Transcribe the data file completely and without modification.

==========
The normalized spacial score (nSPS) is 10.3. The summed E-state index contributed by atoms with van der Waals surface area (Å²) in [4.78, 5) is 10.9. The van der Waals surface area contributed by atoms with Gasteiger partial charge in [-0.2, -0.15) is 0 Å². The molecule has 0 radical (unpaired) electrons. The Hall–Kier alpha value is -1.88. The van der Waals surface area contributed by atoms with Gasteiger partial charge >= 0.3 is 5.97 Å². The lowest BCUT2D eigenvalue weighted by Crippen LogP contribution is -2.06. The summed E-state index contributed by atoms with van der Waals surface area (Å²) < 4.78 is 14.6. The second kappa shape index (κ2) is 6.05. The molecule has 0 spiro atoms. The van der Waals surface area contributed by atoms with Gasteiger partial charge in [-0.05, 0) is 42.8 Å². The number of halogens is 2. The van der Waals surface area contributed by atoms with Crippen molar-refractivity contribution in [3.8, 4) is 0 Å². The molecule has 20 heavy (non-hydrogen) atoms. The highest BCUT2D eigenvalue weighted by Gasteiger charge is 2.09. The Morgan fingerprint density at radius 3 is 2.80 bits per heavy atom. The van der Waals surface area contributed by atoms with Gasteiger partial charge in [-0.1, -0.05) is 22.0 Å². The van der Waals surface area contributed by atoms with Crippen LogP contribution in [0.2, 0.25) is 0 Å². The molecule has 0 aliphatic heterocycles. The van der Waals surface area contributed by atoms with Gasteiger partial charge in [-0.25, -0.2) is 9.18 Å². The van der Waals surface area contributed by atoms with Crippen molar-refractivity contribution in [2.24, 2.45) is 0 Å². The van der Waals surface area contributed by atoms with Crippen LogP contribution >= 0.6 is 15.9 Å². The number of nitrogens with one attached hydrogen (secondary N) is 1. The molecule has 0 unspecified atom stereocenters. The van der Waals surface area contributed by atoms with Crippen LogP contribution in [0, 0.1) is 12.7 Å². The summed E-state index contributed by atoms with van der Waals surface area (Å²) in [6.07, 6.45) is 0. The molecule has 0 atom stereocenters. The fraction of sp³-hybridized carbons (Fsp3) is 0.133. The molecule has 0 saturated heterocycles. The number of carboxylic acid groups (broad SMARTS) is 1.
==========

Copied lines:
The normalized spacial score (nSPS) is 10.3. The summed E-state index contributed by atoms with van der Waals surface area (Å²) in [4.78, 5) is 10.9. The van der Waals surface area contributed by atoms with Gasteiger partial charge in [-0.2, -0.15) is 0 Å². The molecule has 0 radical (unpaired) electrons. The Hall–Kier alpha value is -1.88. The van der Waals surface area contributed by atoms with Gasteiger partial charge >= 0.3 is 5.97 Å². The lowest BCUT2D eigenvalue weighted by Crippen LogP contribution is -2.06. The summed E-state index contributed by atoms with van der Waals surface area (Å²) < 4.78 is 14.6. The second kappa shape index (κ2) is 6.05. The molecule has 0 spiro atoms. The van der Waals surface area contributed by atoms with Gasteiger partial charge in [-0.05, 0) is 42.8 Å². The number of halogens is 2. The van der Waals surface area contributed by atoms with Crippen molar-refractivity contribution in [3.8, 4) is 0 Å². The molecule has 20 heavy (non-hydrogen) atoms. The highest BCUT2D eigenvalue weighted by Gasteiger charge is 2.09. The Morgan fingerprint density at radius 3 is 2.80 bits per heavy atom. The van der Waals surface area contributed by atoms with Gasteiger partial charge in [-0.1, -0.05) is 22.0 Å². The van der Waals surface area contributed by atoms with Crippen LogP contribution in [0.2, 0.25) is 0 Å². The molecule has 0 aliphatic heterocycles. The van der Waals surface area contributed by atoms with Gasteiger partial charge in [-0.25, -0.2) is 9.18 Å². The van der Waals surface area contributed by atoms with Crippen molar-refractivity contribution in [2.24, 2.45) is 0 Å². The van der Waals surface area contributed by atoms with Crippen LogP contribution >= 0.6 is 15.9 Å². The number of nitrogens with one attached hydrogen (secondary N) is 1. The molecule has 0 unspecified atom stereocenters. The van der Waals surface area contributed by atoms with Crippen LogP contribution in [0, 0.1) is 12.7 Å². The summed E-state index contributed by atoms with van der Waals surface area (Å²) in [6.07, 6.45) is 0. The molecule has 0 atom stereocenters. The fraction of sp³-hybridized carbons (Fsp3) is 0.133. The molecule has 0 saturated heterocycles. The number of carboxylic acid groups (broad SMARTS) is 1.